Shiatsu Improves Health and Wellbeing
The results from these studies show that Shiatsu has great potential for not only improving and maintaining client health, but also for improving the quality of life for many people. The fact that clients were more able to make changes in their life also highlights that they were empowered and supported to take control, and change direction where it was appropriate. The results also suggest that the reduced use of healthcare and medication has potential implications for reducing healthcare costs and loss of work time due to illness. As is often the case with research, it is clear that more research is needed to fully evaluate the impact that Shiatsu can have on health and wellbeing, but this is a very strong foundation on which to build.
1. Long AF. The effectiveness of shiatsu: findings from a cross-European, prospective observational study. J Altern Complement Med 14(8):921-930. 2008.
2. Long AF and Mackay HC. The effects of shiatsu: findings from a two-country exploratory study. J Altern Complement Med 9(4):539-547. 2003.
3. European Parliament. The Collins Report, Resolution on the Status of Non-conventional Medicine. European Parliament, Strasbourg. 1997.
4. European Union. Decision No 1982/2006/EC of the European Parliament and the Council on 18th December converning the Seventh Framework of Programme of the European Community for research, technological development and demonstration activities (2007-2013). Official Journal of the European Union L412:1-41. 2006.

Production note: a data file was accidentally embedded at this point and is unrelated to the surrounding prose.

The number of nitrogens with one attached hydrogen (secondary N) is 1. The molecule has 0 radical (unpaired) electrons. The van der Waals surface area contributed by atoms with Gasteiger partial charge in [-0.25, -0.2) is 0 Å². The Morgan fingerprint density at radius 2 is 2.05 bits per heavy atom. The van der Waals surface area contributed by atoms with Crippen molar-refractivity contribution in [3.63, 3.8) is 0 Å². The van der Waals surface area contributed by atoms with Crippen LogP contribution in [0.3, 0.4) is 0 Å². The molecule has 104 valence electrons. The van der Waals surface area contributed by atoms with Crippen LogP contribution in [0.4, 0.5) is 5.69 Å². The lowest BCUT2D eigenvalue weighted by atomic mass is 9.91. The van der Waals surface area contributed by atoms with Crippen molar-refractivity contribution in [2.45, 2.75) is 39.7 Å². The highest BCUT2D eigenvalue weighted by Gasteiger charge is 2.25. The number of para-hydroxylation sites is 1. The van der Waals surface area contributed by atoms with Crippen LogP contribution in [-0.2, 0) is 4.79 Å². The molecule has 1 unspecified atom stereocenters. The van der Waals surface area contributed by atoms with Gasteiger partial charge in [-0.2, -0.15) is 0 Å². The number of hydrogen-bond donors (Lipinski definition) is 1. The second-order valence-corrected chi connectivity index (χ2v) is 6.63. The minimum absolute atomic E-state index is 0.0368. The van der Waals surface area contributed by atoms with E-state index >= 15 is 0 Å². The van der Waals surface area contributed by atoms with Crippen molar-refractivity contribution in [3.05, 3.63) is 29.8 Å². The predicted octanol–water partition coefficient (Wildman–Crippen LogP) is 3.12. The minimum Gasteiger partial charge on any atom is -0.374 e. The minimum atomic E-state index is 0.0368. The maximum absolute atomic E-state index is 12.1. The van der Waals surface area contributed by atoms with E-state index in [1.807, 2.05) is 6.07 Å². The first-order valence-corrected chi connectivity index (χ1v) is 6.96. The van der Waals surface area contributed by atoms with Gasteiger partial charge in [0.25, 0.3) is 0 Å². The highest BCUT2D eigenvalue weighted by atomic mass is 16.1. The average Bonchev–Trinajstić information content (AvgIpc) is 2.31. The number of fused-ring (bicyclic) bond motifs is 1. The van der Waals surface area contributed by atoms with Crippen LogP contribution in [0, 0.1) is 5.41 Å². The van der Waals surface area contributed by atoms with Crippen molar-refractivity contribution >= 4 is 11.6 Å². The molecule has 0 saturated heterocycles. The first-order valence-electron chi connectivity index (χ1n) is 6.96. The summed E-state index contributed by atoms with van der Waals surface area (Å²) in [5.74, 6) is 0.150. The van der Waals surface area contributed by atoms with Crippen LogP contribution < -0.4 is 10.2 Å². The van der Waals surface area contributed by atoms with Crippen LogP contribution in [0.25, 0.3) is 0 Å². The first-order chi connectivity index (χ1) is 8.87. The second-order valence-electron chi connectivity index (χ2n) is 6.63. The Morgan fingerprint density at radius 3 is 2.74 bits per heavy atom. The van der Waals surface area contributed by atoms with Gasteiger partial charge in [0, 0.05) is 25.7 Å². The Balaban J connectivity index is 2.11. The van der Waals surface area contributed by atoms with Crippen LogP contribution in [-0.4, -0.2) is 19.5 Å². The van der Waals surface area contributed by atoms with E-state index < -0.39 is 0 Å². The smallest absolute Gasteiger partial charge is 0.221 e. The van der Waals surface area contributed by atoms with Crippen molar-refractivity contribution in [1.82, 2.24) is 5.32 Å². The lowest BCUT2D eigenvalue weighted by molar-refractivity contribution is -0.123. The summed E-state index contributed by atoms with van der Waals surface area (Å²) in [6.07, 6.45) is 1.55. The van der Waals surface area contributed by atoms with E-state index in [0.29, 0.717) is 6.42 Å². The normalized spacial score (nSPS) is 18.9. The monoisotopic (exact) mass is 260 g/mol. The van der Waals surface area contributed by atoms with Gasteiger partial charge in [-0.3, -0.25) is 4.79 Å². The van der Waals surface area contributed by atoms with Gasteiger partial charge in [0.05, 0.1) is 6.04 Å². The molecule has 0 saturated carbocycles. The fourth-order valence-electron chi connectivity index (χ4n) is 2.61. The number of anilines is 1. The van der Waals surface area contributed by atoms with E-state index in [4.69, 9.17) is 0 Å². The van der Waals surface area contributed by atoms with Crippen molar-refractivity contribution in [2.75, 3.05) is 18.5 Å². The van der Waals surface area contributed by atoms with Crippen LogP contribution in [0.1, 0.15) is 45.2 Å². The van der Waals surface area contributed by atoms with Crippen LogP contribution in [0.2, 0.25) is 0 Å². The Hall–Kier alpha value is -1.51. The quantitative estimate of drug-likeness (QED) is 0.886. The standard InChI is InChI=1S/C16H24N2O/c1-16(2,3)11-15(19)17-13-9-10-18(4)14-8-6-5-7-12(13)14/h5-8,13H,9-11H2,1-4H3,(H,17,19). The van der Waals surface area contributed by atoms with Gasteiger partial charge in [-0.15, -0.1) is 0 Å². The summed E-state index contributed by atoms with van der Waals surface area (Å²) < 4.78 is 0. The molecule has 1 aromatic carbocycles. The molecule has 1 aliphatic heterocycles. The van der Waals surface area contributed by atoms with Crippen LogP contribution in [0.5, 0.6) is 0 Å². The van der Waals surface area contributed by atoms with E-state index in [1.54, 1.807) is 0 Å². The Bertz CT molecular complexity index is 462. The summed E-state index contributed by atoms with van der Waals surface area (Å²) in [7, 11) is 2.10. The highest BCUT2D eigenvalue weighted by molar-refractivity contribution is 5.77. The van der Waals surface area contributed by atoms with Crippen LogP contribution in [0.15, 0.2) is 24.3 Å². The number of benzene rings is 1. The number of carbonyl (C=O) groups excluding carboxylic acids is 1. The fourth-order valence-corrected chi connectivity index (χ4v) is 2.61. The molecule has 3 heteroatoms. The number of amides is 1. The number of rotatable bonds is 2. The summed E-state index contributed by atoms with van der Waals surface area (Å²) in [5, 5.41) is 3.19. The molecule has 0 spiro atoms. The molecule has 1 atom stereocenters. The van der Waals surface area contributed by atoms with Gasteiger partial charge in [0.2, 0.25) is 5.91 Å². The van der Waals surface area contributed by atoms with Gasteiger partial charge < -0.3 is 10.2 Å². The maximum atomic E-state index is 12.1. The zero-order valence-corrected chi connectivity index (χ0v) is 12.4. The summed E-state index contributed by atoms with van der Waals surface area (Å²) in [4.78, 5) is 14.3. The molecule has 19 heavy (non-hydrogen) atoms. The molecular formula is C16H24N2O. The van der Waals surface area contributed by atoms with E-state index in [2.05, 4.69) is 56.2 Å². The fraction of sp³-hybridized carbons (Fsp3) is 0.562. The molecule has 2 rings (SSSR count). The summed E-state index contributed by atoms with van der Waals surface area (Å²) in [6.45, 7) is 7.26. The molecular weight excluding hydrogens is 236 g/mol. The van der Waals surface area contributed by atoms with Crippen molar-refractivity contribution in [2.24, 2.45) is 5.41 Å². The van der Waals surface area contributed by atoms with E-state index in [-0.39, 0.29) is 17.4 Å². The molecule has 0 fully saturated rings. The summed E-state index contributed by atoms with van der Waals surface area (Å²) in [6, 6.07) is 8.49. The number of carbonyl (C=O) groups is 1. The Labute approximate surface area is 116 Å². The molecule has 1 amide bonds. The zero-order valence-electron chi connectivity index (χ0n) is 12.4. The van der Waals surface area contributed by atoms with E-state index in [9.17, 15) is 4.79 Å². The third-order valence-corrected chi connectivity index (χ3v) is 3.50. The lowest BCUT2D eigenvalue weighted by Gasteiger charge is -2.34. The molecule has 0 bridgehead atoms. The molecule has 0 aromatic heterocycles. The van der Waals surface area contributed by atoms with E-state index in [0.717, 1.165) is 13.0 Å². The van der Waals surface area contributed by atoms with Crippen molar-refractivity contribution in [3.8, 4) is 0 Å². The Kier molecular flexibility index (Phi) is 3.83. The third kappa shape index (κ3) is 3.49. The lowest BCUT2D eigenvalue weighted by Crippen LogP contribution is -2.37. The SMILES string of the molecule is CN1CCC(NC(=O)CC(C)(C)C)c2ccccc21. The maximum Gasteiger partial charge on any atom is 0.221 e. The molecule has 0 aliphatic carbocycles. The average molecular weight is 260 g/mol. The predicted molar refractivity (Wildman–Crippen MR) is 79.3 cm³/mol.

5. Mason S et al. Evaluating complementary medicine: methodological challenges of randomised controlled trials. BMJ 325(7368):832-834. 2002.
6. Long AF et al. A typology of negative responses: a case study of shiatsu. Complement Ther Med 17(3):168-175. 2009.
For further information visit the ESF (European Shiatsu Federation) and Shiatsu Society websites: www.shiatsu-esf.org/ and www.shiatsusociety.org
AcknowledgementsThe European Shiatsu Federation sponsored this study which was only possible thanks to the donations from many countries across Europe and collaboration with the national Shiatsu associations of the countries that participated. Many thanks also to Seamus Connolly, project coordinator at the ESF (European Shiatsu Federation), and Professor Andrew Long and his research team at the University of Leeds.